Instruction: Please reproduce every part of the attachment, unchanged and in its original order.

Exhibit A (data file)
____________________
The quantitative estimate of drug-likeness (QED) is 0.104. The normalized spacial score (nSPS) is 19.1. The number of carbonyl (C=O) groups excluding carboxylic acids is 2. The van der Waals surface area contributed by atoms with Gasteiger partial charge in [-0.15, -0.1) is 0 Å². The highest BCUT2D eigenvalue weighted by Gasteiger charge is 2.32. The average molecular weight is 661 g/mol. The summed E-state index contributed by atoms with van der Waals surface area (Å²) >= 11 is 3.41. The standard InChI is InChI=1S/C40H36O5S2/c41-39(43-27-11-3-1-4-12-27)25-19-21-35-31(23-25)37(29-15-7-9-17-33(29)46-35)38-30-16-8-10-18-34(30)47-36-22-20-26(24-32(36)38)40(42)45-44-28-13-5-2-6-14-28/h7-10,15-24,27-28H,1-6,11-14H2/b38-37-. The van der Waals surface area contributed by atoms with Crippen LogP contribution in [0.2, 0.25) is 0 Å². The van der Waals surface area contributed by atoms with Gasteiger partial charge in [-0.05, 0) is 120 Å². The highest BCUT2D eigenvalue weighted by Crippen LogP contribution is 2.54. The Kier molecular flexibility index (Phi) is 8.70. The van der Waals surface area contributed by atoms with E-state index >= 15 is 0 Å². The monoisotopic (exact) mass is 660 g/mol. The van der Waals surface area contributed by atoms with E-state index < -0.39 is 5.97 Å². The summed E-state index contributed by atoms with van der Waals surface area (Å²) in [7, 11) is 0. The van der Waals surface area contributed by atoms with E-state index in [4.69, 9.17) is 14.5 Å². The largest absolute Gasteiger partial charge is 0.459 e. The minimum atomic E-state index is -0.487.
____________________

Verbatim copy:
The quantitative estimate of drug-likeness (QED) is 0.104. The normalized spacial score (nSPS) is 19.1. The number of carbonyl (C=O) groups excluding carboxylic acids is 2. The van der Waals surface area contributed by atoms with Gasteiger partial charge in [-0.15, -0.1) is 0 Å². The highest BCUT2D eigenvalue weighted by Gasteiger charge is 2.32. The average molecular weight is 661 g/mol. The summed E-state index contributed by atoms with van der Waals surface area (Å²) >= 11 is 3.41. The standard InChI is InChI=1S/C40H36O5S2/c41-39(43-27-11-3-1-4-12-27)25-19-21-35-31(23-25)37(29-15-7-9-17-33(29)46-35)38-30-16-8-10-18-34(30)47-36-22-20-26(24-32(36)38)40(42)45-44-28-13-5-2-6-14-28/h7-10,15-24,27-28H,1-6,11-14H2/b38-37-. The van der Waals surface area contributed by atoms with Crippen LogP contribution in [0.2, 0.25) is 0 Å². The van der Waals surface area contributed by atoms with Gasteiger partial charge in [-0.05, 0) is 120 Å². The highest BCUT2D eigenvalue weighted by Crippen LogP contribution is 2.54. The Kier molecular flexibility index (Phi) is 8.70. The van der Waals surface area contributed by atoms with E-state index >= 15 is 0 Å². The monoisotopic (exact) mass is 660 g/mol. The van der Waals surface area contributed by atoms with E-state index < -0.39 is 5.97 Å². The summed E-state index contributed by atoms with van der Waals surface area (Å²) in [7, 11) is 0. The van der Waals surface area contributed by atoms with E-state index in [4.69, 9.17) is 14.5 Å². The largest absolute Gasteiger partial charge is 0.459 e. The minimum atomic E-state index is -0.487.